Angry Outbursts: Prevention and Coping Skills
On a School Counselor Facebook page, a school counselor asks for help with a 5th grader who regularly has angry outbursts over such things as forgetting his work at home or his Chromebook is missing from the class. During sessions focused on helping him calm down, he’s still very emotional even after practicing some breathing strategies and making a plan on what to do.
What else can be done?
Here are some tips: Begin by approaching the problem from two angles.
The first angle is to determine what sort of systems he has in place to prevent things that happen which in turn get him upset. Schedule a time to discuss with him the last 4-5 incidents that happened and how they could be prevented from happening again. Obviously this is done without blaming him for the situation but rather take a curious, problem solving, “you are a smart enough person to figure this out” approach. This would be a good time to talk about organizational skills, planning ahead and creating systems or checklists that would prevent losing or forgetting things. I’d also frame the problem as something that all students must tackle in order to prepare for middle school and you want to help him be prepared and ahead of the game. Honestly this behavior (lack of organization) is pretty typical of fifth graders as they begin taking on more and more responsibility for their school work and personal schedules so you could normalize the situation even more by addressing organizational skills in a class lesson.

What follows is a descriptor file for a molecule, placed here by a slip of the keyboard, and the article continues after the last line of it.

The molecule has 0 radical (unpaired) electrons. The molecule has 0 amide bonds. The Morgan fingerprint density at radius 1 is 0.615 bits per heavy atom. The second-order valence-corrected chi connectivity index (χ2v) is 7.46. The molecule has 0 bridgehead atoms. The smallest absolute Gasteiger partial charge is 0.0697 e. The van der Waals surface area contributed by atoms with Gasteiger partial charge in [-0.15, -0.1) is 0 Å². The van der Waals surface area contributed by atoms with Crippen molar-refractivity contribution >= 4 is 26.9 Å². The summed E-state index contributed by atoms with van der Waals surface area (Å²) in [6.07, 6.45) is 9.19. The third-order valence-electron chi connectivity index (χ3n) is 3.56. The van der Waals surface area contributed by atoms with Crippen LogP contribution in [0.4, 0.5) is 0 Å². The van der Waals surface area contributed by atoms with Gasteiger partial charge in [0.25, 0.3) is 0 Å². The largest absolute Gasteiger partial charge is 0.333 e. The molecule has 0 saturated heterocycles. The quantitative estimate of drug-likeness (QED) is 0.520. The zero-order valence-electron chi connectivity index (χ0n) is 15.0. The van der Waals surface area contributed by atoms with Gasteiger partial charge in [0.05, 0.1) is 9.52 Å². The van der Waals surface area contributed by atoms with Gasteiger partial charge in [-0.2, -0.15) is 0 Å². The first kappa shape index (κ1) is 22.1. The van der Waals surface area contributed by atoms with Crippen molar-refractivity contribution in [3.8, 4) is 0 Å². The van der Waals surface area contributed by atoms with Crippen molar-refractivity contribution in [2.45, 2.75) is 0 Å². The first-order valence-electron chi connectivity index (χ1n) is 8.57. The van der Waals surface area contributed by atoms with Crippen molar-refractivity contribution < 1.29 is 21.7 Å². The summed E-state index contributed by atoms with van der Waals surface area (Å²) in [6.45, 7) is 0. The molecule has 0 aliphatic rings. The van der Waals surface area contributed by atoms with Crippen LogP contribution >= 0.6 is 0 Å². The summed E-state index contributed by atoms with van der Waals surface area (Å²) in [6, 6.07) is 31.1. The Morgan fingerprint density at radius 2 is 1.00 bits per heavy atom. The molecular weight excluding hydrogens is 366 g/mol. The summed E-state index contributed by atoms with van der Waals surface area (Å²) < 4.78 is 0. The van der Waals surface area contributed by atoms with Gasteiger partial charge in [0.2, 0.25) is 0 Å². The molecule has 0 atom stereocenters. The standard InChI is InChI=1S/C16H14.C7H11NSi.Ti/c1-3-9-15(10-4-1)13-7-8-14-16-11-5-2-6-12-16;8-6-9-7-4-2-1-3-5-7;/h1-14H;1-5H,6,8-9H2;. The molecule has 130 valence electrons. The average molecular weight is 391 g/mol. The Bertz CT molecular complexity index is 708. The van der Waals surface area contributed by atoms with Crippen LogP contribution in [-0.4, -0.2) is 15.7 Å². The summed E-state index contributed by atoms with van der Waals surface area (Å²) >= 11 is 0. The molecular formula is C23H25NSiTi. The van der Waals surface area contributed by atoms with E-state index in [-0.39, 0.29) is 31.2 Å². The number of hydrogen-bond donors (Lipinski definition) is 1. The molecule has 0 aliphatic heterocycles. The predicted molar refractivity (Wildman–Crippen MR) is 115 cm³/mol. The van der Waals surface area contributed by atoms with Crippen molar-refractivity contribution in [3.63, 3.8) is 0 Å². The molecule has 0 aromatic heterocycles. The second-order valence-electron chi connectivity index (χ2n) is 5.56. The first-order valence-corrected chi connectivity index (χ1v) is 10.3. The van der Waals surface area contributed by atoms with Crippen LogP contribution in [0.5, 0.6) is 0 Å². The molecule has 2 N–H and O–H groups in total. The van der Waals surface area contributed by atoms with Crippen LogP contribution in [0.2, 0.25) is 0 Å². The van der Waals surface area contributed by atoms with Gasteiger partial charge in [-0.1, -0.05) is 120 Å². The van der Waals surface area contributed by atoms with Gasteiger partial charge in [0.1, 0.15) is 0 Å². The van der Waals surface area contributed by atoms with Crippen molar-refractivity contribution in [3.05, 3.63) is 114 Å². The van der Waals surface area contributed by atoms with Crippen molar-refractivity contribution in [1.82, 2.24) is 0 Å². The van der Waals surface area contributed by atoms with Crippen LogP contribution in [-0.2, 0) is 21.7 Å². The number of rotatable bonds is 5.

The second angle to focus on is coping skills for managing his emotions when things go wrong, which of course they will. This would focus on calming strategies, self-talk (again focusing on problem solving instead of blaming) and emotional regulation perhaps using a feelings scale and a list of things he can do when he feels himself getting upset. Identify the self talk that he uses to escalate his feelings of anger and frustration and alternative self talk that would help him calm down in addition to some breathing strategies.
Finally note that learning to manage emotions is a process that is not fixed with one or even a few sessions. Continue to meet regularly to evaluate and praise even small progress as well as help him prepare for future difficult situations.